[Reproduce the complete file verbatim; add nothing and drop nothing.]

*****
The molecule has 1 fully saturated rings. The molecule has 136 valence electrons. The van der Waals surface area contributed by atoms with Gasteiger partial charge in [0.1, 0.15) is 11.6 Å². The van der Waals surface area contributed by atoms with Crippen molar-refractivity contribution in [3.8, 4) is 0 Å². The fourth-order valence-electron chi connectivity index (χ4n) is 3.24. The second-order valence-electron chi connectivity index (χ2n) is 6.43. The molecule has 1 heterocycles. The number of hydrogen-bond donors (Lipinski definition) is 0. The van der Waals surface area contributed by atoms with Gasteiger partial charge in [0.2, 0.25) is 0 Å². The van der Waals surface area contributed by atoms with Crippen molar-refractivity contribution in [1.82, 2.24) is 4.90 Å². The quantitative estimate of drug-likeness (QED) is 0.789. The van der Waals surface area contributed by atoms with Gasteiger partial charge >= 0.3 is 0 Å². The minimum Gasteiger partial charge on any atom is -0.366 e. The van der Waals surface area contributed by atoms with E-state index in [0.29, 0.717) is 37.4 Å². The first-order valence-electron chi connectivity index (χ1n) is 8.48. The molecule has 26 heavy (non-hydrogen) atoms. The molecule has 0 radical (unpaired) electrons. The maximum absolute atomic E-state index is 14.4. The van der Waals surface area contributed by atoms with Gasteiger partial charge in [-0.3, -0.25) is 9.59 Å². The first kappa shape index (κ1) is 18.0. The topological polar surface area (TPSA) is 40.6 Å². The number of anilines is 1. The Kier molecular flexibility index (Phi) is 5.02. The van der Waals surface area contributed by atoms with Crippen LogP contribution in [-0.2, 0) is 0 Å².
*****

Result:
The molecule has 1 fully saturated rings. The molecule has 136 valence electrons. The van der Waals surface area contributed by atoms with Gasteiger partial charge in [0.1, 0.15) is 11.6 Å². The van der Waals surface area contributed by atoms with Crippen molar-refractivity contribution in [3.8, 4) is 0 Å². The fourth-order valence-electron chi connectivity index (χ4n) is 3.24. The second-order valence-electron chi connectivity index (χ2n) is 6.43. The molecule has 1 heterocycles. The number of hydrogen-bond donors (Lipinski definition) is 0. The van der Waals surface area contributed by atoms with Gasteiger partial charge in [0.2, 0.25) is 0 Å². The van der Waals surface area contributed by atoms with Crippen molar-refractivity contribution in [1.82, 2.24) is 4.90 Å². The quantitative estimate of drug-likeness (QED) is 0.789. The van der Waals surface area contributed by atoms with Gasteiger partial charge >= 0.3 is 0 Å². The minimum Gasteiger partial charge on any atom is -0.366 e. The van der Waals surface area contributed by atoms with E-state index in [0.29, 0.717) is 37.4 Å². The first-order valence-electron chi connectivity index (χ1n) is 8.48. The molecule has 26 heavy (non-hydrogen) atoms. The molecule has 0 radical (unpaired) electrons. The maximum absolute atomic E-state index is 14.4. The van der Waals surface area contributed by atoms with Gasteiger partial charge in [-0.3, -0.25) is 9.59 Å². The first kappa shape index (κ1) is 18.0. The topological polar surface area (TPSA) is 40.6 Å². The number of anilines is 1. The Kier molecular flexibility index (Phi) is 5.02. The van der Waals surface area contributed by atoms with Crippen LogP contribution in [-0.2, 0) is 0 Å².